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Alabama Rural Ministry wins national honor

4/29/2013

 

(From left) Tuskegee University Wesley Foundation
director the Rev. Sheila Bates and Alabama Rural
Ministry founder and director Lisa Pierce pose with
actor Tony Danza at the Make a Difference Day Awards
luncheon held at Carnegie Library in Washington, D.C.,
on April 25. A UMNS photo by Maidstone Mulenga.

By Maidstone Mulenga*

WASHINGTON (UMNS) — Alabama Rural Ministry, a volunteer ministry of the Alabama-West Florida Annual (regional) Conference of The United Methodist Church, was honored April 25 with 13 other groups as one of America's top volunteer organizations.

During the annual Make A Difference Day Awards luncheon at Carnegie Library in Washington, the members of Alabama Rural Ministry (ARM) were hailed for "putting their faith into action" for orchestrating the work of 72 volunteers in dozen of projects in Tuskegee, 28 miles away from its headquarters.

Make A Difference Day, created by USA Weekend, is a national day of helping others, and it is observed on the fourth Saturday of every October. The honorees each received a $10,000 donation from Newman's Own to continue their good work.

For its projects, the Opelika-based ministry rallied volunteers to make home repairs for the disabled, sanding walls for a historic church, cleaning a park, entertaining nursing home residents and helping launch a food bank. ARM was also saluted for getting 40 fraternity brothers from Auburn University's FIJI House to continue the home repairs for the disabled.

After accepting the honor, ARM founder and director Lisa Pierce said she was humbled and excited, noting that the group plans to share some of the funds with the Wesley Foundations at colleges and institutions in the conference.

“We hope to get more volunteers to help serve in the spirit of our Lord and Savior,” she said. Volunteering “was a great way to partner with communities in which we live and serve,” she added.

Pierce was accompanied by the Rev. Sheila Bates, Tuskegee University Wesley Foundation director, and Jennifer M. Chambliss, the ministry’s board chair.

Impacting lives

Bates noted that the work of ARM was a celebration of the connectionalism of The United Methodist Church, adding that “John Wesley set up the connectionalism as a pattern to get people together to impact God’s Kingdom.”

Chambliss said most of the ministry’s volunteers were young adults and students, a clear indication that “our youth value the importance of doing work for other people and having an impact on their lives.”

Earlier, actor and best-selling author Tony Danza saluted the volunteers, telling them they were an example of how to truly work for a better America.

“The honorees give me hope … they give me hope to keep believing that in spite of our many differences, we are all in this together,” said Danza, who was the keynote speaker.

Danza noted that his experience as a teacher in a Philadelphia public school had opened his eyes to the challenges that the country was facing in providing for a better future for all of its citizens.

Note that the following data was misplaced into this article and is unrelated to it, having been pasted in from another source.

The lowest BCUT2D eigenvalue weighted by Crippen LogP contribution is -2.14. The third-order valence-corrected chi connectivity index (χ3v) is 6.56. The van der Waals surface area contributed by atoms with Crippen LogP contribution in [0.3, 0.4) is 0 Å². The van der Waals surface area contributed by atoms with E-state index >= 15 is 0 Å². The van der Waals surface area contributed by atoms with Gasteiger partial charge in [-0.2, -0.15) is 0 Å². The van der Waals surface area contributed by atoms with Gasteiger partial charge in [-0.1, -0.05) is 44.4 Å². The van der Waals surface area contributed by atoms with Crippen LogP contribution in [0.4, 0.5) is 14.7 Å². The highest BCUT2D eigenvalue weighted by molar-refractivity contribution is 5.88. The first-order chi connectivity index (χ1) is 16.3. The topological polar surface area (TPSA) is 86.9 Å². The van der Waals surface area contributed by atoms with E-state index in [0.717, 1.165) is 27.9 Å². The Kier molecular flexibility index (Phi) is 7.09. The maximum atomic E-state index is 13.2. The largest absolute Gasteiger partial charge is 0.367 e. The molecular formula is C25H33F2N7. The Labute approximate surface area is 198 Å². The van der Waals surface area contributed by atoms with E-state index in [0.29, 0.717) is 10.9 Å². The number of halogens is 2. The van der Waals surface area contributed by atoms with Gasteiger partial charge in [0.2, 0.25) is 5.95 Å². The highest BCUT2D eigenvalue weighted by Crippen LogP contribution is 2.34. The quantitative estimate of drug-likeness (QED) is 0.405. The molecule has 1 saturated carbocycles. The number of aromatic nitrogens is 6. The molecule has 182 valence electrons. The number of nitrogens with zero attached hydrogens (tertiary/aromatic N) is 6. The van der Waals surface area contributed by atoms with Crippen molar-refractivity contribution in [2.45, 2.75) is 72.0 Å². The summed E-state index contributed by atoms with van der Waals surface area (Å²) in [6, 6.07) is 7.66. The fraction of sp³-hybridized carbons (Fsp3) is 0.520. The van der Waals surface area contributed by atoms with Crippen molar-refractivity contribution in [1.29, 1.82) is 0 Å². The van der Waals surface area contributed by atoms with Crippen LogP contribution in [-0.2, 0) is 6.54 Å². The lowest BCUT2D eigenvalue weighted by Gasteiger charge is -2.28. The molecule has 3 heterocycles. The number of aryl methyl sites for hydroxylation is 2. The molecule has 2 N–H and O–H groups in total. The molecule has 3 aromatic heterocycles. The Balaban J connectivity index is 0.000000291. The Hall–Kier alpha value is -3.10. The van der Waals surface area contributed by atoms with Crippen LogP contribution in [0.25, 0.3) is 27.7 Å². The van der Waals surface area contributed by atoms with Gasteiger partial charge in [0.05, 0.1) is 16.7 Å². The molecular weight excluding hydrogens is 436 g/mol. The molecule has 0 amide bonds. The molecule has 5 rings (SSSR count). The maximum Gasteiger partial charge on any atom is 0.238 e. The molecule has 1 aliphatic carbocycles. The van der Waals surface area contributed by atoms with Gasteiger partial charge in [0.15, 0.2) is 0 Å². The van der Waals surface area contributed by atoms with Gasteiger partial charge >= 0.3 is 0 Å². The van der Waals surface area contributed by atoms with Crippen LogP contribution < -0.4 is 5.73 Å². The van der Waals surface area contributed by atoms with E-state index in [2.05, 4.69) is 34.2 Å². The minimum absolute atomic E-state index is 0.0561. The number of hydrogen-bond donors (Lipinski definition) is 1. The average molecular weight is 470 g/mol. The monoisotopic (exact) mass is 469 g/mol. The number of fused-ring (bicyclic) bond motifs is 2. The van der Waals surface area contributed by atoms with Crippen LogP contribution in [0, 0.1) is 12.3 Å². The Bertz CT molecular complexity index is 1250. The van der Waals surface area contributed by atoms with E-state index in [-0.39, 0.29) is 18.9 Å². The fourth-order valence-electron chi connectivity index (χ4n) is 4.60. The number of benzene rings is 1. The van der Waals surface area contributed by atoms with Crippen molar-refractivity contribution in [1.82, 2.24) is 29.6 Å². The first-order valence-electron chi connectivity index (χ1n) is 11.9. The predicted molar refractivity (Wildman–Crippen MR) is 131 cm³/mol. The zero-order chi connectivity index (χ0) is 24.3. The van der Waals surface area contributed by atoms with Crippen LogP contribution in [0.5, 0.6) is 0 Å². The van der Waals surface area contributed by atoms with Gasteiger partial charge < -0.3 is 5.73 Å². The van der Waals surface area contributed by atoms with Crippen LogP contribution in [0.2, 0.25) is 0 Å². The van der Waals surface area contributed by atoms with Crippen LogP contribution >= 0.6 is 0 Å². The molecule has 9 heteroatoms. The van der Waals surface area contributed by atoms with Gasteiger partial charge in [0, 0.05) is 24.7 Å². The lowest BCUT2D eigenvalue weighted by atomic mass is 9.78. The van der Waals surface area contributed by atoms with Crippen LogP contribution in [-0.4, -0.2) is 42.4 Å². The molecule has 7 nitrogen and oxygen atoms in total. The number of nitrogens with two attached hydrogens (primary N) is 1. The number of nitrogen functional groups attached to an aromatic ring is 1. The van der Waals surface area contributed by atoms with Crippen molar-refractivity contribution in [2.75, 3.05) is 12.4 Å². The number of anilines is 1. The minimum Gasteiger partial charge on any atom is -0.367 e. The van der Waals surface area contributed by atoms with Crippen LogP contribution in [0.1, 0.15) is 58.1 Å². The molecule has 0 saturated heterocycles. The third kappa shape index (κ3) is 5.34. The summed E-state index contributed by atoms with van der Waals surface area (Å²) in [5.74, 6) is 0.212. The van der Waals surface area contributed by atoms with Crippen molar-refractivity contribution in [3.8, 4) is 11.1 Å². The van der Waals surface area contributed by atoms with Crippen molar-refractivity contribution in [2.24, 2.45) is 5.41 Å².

He said the motto of America — which he said was missing from the lives the youth and some of the adults — is crucial for the work of the volunteers. “It is E pluribus unum, it’s Latin for ‘Out of many, one’ … we don’t talk about it any more.”

But Danza said that was the message he was getting from those who were being honored for their volunteer work and for being selfless in their efforts.

“We all do better when we all do better,” he said. “If we have the ability to help other Americans who are not as fortunate as us, we should give of ourselves.”

Building awareness of poverty

Pierce and Bates echoed Danza’s words, emphasizing the need for more of God’s people to give of themselves in service to those who may feel less blessed.

Pierce said the Make A Difference Day efforts are growing each year and have become a focal point of Poverty Awareness Week. This is the week when Pierce makes her home in a streetside shanty to dramatize the living conditions of impoverished rural residents. October’s campaign raised $31,000 to apply toward the 130 homes on the organization’s waiting list.

The work of Alabama Rural Ministry (GCFA Advance #721001) was featured in USA Weekend, a Sunday insert for about 800 newspapers around the country.

The other honorees for Make A Difference Day were:
• The Sundial Men’s Club, Sun City, Ariz.
• National Assistance League, Burbank, Calif.
• Wen Marcec, Geneva, Ill.
• Lions Club – District 22-W, Thurmont, Md.
• FIRST Robotics Competition, Teams 340 and 1511, Rochester, N.Y.
• C&S Wholesale Grocers, Keene, N.H.
• Nick Lowinger, Cranston, R.I.
• Shaquawana Wester, Cookeville, Tenn.
• Operation Lorax, Ellensburg, Wash.

City Award honorees were:
• Fremont, Calif.
• Albuquerque, N.M.
• Kettering, Ohio

The All-Star Award winner was Melbourne Central Catholic High, St. Joseph Catholic School, West Shore Junior/Senior High, Lake Washington Fellowship, Melbourne and Palm Bay, Fla.

* Mulenga is in charge of global and electronic affairs at the Baltimore-Washington Conference. He can be reached at mmulenga@bwcumc.org or 410-309-3425.

News media contact: Joey Butler, Nashville, Tenn., (615) 742-5470 or newsdesk@umcom.org
 

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